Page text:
It has been a number of years since I spent three months in Nairobi
consulting to a client who was breaking into the gemstone market
there. Nonetheless I will give you some tips which may prove to be
useful. Nairobi is a major center for commerce in East African gems.
By the same token, that commerce is devious and nefarious and should
be approached with a certain amount of caution, Very little of that
commerce is open and visible.
Traditionally the Thorn Tree Cafe at the entrance to an old hotel
was the principal meeting place of dealers in stones. As I recall it
was located on Kimathi street in the center of town. That same
street has many dealers located in offices in high rise buildings
throughout the area. Some of them deal only in rough and others deal
in cut stones.
My contact there was a man by the name of Mwange ( wahng ee ). He
was a former school teaxher and he speaks good English. He was a
front man for Mumba who was a big dealer in rough. Mwange is a very
honest guy, but Mumba is a hard driving very shrewd guy who will
usually get the best of you. On the other hand, Mumba is so well
connected that if you want something that is otherwise hard to get
he will have it or know where to get it.
Down near the central market building there is an American dealer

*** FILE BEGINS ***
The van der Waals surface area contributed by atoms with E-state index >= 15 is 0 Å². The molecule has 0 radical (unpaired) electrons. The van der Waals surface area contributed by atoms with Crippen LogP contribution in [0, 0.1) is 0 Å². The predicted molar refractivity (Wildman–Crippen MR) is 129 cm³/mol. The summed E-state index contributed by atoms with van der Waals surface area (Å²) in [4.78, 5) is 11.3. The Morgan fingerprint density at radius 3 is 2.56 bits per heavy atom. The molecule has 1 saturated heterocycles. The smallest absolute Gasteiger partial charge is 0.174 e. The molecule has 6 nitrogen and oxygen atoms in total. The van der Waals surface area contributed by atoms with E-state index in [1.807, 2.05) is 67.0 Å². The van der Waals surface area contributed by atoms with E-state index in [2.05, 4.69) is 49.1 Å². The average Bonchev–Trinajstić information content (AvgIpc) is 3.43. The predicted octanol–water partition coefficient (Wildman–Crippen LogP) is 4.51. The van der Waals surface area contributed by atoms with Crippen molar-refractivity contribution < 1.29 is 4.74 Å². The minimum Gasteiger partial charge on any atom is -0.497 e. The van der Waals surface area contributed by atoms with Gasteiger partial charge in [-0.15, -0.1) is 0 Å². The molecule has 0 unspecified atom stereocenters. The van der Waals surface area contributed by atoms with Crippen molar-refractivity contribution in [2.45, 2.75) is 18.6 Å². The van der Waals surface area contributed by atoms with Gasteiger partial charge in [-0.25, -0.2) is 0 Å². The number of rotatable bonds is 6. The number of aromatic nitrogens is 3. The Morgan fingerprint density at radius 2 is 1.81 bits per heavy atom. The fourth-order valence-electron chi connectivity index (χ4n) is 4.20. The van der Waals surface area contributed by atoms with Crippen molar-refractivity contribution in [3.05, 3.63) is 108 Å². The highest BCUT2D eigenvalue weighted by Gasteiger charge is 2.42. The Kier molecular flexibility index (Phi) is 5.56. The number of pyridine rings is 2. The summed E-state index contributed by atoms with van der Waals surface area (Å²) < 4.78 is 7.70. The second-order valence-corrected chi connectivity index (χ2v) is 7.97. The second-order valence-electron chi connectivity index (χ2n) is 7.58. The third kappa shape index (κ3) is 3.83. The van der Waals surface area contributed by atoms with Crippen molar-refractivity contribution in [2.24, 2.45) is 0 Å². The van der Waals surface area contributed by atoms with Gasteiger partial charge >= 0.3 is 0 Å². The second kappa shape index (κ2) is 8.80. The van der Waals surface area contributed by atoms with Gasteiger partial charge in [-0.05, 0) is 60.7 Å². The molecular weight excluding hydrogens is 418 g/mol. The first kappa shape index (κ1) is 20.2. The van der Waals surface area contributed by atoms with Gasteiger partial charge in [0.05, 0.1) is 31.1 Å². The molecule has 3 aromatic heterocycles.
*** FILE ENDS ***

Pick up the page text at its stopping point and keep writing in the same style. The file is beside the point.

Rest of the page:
who might also be helpful…seems to me his name was David Epstein.
His sign is out on the sidewalk.
The central market is a good place to get beads and other
handcrafted articles.One dealer in particular dealt in antique
artifacts and had a marvelous selectio n of items that are no longer
generally available. Most of the stuff in other booths is pure
"airport art" …cheap crap that is mass produced in factories using
labor that is paid next to nothing.
Downtown Nairobi is a dangerous place and one should never venture
out at night. Never wear any kind of jewelry and never make eye
contact with anybody on the street.
If you really want adventure you might consider traveling to Namanga
on the border with Tanzania. This grubby little Maasai village is a
center for goods smuggled out of Tanzania. It also has a pretty good
selection of stuff from Kenyan mines nearby. There is a large
cafe/bar behind a gas station in the center of town where the
dealers congregate. ( As I recall I think it was called “The Meeting
This town was very picturesque…most of the businesses there
operated out of shipping containers and cardboard boxes with
grandiose signs such as “The Grand Hotel” or “Best Butchers” I
stayed at a so called Motel and Resort, but it was a sad place with
cold showers and grimey mosquito nets over the beds ( They stank so
bad that I risked yellow fever and malaria by not using them ) Their
restaurant served up plat du jour type fare which seemed to me to be
road kill…yuk ! I was awakened one morning by a towering Masai
warrior who held out a bag full of rhodolite rough. I asked him how
much and he uttered a ridiculously cheap price. Being somewhat
apprehensive I gave him the asking price whereupon he broke into a
childlike grin and danced away uttering gibberish and laughter !
During the many times I have been to Africa this was my best
adventure. Do be careful…
Ron Mills at Mills Gem Co. Los Osos, Ca